In 1999, Sangye’s vision came to fruition when she was able to help found Light of Berotsana, a nonprofit organization for translators. Currently, Sangye dedicates her time to Light of Berotsana and the translation of essential texts drawn from the Tibetan Buddhist tradition.

 

Venerable Karuna Dharma

Birth Name: Joyce Adele Pettingill

Venerable Karuna Dharma was born Joyce Adele Pettingill in Beloit, Wisconsin. In 1973 she became a Buddhist atthangha sila. In 1975 she spent her weekends at Camp Pendleton as a Buddhist chaplain and in 1976 took full ordination as a Bhikshuni in the Vietnamese Zen tradition.

She met her teacher, Thich Thien-An, and began her studies of Buddhism in 1969. At the same time, she helped Dr. Thien-An establish the International Buddhist Meditation Center, Chua Vietnam in Los Angeles, the first Vietnamese temple in the U.S., and the College of Oriental Studies. Since Dr. Thien-An’s death in 1980 she had been the Abbess of the International Buddhist Meditation Center and was one of its founding members. She oversaw the running of the Center, performed ceremonies, taught, was involved in Interfaith work and InterBuddhist work and had been active in the Interreligious Council of Southern California.

Venerable Karuna Dharma performing prayers.

She was an original founding member of the Buddhist-Catholic Dialogue in Los Angeles and represented the Buddhists in presenting gifts to His Holiness Pope John Paul II on his trip to Los Angeles in 1987. She was a past president of the ‘American Buddhist Congress’, served as vice-president of the ‘Buddhist Sangha Council’ and ‘College of Buddhist Studies’ and was a founding president of ‘Sakyadhita’, the International Association of Buddhist Women.

On Saturday February 22, 2014 at 3:30 am, Ven. Karuna Dharma died with her daughter Chrys at her side. She died in peace, she was 74.

 

Jetsunma Tenzin Palmo

Birth Name: Diane Perry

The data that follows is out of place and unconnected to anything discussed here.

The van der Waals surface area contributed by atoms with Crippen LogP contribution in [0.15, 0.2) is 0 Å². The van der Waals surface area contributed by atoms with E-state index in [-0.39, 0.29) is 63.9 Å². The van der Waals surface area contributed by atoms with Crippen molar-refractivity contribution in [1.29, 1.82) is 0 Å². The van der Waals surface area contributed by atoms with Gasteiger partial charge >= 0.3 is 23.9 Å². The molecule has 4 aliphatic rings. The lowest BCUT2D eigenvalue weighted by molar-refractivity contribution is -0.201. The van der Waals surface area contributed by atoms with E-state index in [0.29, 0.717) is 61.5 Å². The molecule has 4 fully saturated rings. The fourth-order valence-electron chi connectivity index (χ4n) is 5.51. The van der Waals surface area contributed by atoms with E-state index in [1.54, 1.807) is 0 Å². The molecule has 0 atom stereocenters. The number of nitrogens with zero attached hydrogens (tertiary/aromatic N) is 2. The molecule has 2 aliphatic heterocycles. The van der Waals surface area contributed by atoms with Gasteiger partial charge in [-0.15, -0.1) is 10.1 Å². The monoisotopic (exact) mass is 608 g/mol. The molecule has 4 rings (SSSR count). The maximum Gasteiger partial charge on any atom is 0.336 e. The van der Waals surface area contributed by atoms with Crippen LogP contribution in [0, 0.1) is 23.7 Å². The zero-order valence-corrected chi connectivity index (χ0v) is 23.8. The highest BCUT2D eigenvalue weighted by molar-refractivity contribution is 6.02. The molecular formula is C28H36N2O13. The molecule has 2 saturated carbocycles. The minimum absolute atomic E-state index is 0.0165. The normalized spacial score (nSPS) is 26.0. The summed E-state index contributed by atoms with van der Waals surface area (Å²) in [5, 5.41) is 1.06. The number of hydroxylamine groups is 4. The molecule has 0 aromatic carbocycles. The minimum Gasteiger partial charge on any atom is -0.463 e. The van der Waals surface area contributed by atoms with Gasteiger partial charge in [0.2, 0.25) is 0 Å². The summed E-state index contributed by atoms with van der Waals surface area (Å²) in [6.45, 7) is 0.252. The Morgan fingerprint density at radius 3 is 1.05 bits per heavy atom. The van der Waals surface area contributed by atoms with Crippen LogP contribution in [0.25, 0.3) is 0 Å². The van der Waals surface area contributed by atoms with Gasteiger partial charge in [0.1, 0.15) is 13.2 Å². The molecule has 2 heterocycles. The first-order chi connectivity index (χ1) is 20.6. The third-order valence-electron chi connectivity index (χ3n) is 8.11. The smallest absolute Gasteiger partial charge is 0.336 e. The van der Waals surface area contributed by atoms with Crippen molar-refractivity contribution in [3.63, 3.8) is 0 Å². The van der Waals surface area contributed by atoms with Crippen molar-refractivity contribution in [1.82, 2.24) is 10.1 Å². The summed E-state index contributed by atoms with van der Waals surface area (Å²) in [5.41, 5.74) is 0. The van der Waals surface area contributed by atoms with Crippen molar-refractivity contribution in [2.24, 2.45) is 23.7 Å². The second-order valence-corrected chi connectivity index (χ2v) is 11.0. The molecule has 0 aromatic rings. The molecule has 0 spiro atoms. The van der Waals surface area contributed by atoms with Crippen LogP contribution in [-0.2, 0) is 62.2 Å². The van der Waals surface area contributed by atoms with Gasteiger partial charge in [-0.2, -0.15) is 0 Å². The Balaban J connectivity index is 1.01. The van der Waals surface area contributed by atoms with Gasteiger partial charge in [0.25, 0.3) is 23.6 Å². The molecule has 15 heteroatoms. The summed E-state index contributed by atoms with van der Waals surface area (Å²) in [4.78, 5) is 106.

Jetsunma Tenzin Palmo was raised in London and whilst in her teens she became a Buddhist. In 1964, at the age of twenty, she decided to go to India to pursue her spiritual path.

There she met her Guru, His Eminence the 8th Khamtrul Rinpoche, a great Drukpa Kagyu lama, and became one of the first Westerners to be ordained as a Tibetan Buddhist nun. She remained with Khamtrul Rinpoche and his community in Himachal Pradesh, northern India, for six years and then he directed her to the Himalayan valley of Lahaul in order to undertake more intensive practice. Tenzin Palmo stayed in a small monastery there for several years, remaining in retreat during the long winter months. Then, seeking more seclusion and better conditions for practice, she found a nearby cave where she remained for another 12 years, the last 3 years in strict retreat. She left India in 1988 and went to stay in Italy where she taught at various Dharma centres.

In February 2008 Tenzin Palmo was given the rare title of Jetsunma, which means Venerable Master, by His Holiness the 12th Gyalwang Drukpa, Head of the Drukpa Kagyu lineage in recognition of her spiritual achievements as a nun and her efforts in promoting the status of female practitioners in Tibetan Buddhism. Tenzin Palmo spends most of the year at Dongyu Gatsal Ling Nunnery and occasionally tours to give teachings and raise funds for the ongoing needs of the DGL nuns and Nunnery.